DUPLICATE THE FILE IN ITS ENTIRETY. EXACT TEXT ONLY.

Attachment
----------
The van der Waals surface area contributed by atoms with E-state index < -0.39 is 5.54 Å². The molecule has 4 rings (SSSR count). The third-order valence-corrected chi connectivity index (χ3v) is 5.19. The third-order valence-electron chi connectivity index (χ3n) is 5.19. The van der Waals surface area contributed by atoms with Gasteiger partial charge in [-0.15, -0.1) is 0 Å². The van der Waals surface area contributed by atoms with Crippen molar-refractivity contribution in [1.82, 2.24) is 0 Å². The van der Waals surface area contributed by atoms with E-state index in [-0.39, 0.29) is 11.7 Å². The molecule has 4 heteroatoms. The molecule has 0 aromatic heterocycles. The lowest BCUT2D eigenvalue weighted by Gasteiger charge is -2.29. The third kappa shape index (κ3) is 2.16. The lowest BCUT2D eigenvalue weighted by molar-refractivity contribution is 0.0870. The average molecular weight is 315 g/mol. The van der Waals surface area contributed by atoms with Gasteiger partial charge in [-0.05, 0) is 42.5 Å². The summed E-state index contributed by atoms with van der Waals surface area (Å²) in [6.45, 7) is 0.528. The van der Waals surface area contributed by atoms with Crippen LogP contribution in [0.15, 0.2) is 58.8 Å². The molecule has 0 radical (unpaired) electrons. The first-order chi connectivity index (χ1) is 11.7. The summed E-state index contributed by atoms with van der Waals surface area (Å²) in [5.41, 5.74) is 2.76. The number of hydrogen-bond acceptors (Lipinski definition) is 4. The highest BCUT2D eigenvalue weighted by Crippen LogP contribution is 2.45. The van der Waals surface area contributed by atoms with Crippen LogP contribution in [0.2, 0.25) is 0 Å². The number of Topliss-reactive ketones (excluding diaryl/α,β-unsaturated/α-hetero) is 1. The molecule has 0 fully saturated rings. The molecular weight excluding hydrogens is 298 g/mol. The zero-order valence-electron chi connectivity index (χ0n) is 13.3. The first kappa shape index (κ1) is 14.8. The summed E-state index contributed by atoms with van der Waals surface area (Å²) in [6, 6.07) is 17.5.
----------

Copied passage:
The van der Waals surface area contributed by atoms with E-state index < -0.39 is 5.54 Å². The molecule has 4 rings (SSSR count). The third-order valence-corrected chi connectivity index (χ3v) is 5.19. The third-order valence-electron chi connectivity index (χ3n) is 5.19. The van der Waals surface area contributed by atoms with Gasteiger partial charge in [-0.15, -0.1) is 0 Å². The van der Waals surface area contributed by atoms with Crippen molar-refractivity contribution in [1.82, 2.24) is 0 Å². The van der Waals surface area contributed by atoms with E-state index in [-0.39, 0.29) is 11.7 Å². The molecule has 4 heteroatoms. The molecule has 0 aromatic heterocycles. The lowest BCUT2D eigenvalue weighted by Gasteiger charge is -2.29. The third kappa shape index (κ3) is 2.16. The lowest BCUT2D eigenvalue weighted by molar-refractivity contribution is 0.0870. The average molecular weight is 315 g/mol. The van der Waals surface area contributed by atoms with Gasteiger partial charge in [-0.05, 0) is 42.5 Å². The summed E-state index contributed by atoms with van der Waals surface area (Å²) in [6.45, 7) is 0.528. The van der Waals surface area contributed by atoms with Crippen LogP contribution in [0.15, 0.2) is 58.8 Å². The molecule has 0 radical (unpaired) electrons. The first-order chi connectivity index (χ1) is 11.7. The summed E-state index contributed by atoms with van der Waals surface area (Å²) in [5.41, 5.74) is 2.76. The number of hydrogen-bond acceptors (Lipinski definition) is 4. The highest BCUT2D eigenvalue weighted by Crippen LogP contribution is 2.45. The van der Waals surface area contributed by atoms with Crippen LogP contribution in [0.2, 0.25) is 0 Å². The number of Topliss-reactive ketones (excluding diaryl/α,β-unsaturated/α-hetero) is 1. The molecule has 0 fully saturated rings. The molecular weight excluding hydrogens is 298 g/mol. The zero-order valence-electron chi connectivity index (χ0n) is 13.3. The first kappa shape index (κ1) is 14.8. The summed E-state index contributed by atoms with van der Waals surface area (Å²) in [6, 6.07) is 17.5.